The growing spread of coronavirus in Ireland has forced a review of guidelines on people returning to work after coming home from high-risk countries.
Until now all workers - including healthcare staff - who arrived back from affected regions could resume employment providing they did not have symptoms of the illness.
The advice then was to continue as normal, ask the HSE for guidance if they wanted it and to monitor themselves for 14 days.
That has now been amended and health workers with direct patient contact are being told to isolate themselves for 14 days if they have been in China, Japan, Singapore, Hong Kong, South Korea, Iran or the Lombardy, Veneto, Emilia-Romagna and Piedmont regions of northern Italy.
For all other workers, however, the original advice remains unchanged.
They would need to contact a GP only if they developed symptoms of the virus.
This contrasts with advice in the UK for travellers returning from countries such as Italy.
In the UK, people are told they should stay indoors and avoid contact with others for 14 days if they have been in the worst-hit areas of northern Italy.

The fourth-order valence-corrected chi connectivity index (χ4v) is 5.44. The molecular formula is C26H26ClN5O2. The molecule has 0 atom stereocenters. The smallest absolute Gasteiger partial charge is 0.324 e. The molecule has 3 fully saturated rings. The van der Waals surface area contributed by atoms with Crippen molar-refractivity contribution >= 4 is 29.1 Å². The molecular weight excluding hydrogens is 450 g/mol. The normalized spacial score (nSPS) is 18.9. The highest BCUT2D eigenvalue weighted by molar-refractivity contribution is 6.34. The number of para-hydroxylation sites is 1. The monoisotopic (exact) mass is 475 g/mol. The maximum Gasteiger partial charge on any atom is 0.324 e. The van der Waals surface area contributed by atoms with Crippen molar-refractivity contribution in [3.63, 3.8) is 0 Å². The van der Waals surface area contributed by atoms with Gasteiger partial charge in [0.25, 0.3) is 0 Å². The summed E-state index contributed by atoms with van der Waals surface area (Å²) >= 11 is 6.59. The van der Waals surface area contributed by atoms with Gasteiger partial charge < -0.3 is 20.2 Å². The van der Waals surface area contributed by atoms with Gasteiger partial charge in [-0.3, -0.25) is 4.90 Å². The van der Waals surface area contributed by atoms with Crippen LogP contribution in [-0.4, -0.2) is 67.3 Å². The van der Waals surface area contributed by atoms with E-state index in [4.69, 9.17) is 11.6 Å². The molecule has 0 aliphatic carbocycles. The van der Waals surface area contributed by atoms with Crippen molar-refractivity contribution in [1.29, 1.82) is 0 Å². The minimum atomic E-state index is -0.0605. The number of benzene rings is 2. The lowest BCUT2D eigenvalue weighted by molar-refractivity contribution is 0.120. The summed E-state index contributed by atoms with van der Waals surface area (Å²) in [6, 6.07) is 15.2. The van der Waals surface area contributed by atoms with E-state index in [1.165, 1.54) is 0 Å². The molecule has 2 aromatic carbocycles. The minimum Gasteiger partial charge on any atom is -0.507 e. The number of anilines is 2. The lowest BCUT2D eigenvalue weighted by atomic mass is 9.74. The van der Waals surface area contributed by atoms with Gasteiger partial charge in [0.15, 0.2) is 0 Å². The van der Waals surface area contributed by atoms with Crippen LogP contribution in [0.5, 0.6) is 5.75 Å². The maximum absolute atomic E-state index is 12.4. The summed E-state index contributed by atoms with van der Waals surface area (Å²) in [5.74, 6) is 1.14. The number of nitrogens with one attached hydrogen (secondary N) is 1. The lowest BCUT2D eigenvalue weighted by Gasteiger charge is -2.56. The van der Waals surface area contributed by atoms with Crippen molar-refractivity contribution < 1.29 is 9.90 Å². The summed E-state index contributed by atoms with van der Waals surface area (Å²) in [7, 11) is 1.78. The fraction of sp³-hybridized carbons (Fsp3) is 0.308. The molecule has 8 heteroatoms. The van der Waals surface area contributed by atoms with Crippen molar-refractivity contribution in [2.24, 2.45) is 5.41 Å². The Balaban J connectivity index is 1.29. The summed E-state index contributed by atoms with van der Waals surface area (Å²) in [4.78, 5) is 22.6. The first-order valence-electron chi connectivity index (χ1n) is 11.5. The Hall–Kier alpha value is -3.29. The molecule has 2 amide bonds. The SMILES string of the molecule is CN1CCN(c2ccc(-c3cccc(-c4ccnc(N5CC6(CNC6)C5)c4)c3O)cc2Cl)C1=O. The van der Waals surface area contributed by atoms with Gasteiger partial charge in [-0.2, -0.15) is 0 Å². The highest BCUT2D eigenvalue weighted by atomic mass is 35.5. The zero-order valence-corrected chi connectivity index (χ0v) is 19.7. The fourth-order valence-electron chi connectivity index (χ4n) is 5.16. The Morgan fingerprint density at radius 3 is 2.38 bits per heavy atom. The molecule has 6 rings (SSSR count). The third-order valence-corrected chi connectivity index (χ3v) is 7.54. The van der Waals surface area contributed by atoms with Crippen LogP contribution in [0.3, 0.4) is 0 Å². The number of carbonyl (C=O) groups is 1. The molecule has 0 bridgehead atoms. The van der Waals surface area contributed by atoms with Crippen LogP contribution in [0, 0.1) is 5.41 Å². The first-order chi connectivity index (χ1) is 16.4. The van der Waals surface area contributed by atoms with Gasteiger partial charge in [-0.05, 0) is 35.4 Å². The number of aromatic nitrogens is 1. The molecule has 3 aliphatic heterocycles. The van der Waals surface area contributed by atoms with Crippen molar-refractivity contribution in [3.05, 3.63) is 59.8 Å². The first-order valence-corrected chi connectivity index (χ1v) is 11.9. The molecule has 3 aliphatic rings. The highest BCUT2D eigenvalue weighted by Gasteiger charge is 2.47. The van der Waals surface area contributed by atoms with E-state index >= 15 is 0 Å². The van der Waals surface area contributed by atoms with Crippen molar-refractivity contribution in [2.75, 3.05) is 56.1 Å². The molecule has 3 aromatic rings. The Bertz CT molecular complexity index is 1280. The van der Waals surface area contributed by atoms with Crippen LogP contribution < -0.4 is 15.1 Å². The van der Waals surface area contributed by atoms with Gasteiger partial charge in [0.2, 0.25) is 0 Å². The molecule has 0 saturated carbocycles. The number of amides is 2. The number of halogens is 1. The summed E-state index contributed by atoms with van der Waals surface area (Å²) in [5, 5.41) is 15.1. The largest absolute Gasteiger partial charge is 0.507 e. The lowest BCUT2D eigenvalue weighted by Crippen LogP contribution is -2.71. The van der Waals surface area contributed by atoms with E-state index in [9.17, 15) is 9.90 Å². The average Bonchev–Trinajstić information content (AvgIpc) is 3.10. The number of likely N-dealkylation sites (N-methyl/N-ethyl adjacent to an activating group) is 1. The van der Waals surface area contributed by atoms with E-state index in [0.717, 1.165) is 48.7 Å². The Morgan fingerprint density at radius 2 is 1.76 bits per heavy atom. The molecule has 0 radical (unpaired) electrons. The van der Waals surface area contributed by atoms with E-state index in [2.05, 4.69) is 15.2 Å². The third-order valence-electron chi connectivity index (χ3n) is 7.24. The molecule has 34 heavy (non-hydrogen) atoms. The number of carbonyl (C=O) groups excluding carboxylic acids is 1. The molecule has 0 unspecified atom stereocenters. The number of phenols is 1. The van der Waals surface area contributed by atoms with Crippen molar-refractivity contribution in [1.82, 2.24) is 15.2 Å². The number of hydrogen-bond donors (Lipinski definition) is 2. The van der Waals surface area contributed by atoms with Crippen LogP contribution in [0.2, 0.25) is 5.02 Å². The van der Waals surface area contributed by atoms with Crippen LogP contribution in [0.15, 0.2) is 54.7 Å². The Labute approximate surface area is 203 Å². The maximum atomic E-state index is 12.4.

In hindsight, there may have been an argument for healthcare staff and teachers to remain out of bounds for 14 days, even if they feel well.
The Clare GP and his family at the centre of four confirmed cases of the virus here would have followed the advice to resume work and school if they had no symptoms after their mid-term break in northern Italy.
Once anyone who has been in these virus-hit countries thinks they have symptoms, they should seek medical advice.
Public health doctors will then decide if they are a suspect case and if they should go into isolation and be tested.
If the guidelines are tightened for all, it would mean many more travellers who have not caught the virus abroad would needlessly quarantine themselves for 14 days, with all the disruption that would bring.
However, it would reduce the odds of somebody with mild symptoms, unaware they are a risk, potentially unwittingly passing it on before their condition worsens and makes them realise they have been circulating with the virus.
The emergence of a GP as a coronavirus victim also highlights how, if they are unaware they are infected, they can expose vulnerable patients to the virus.
A daily surgery seeing a roomful of patients, home visits and even shifts in a hospital could all be part of a doctor's week after returning from one of the worst-hit countries.
It is the natural instinct of conscientious GPs and hospital staff to continue to soldier on if they feel unwell, and this is frequently the case, regardless of any coronavirus risk.
GPs in many rural areas are in short supplym, and there is a strong sense of loyalty to patients and colleagues, so they will not call in sick.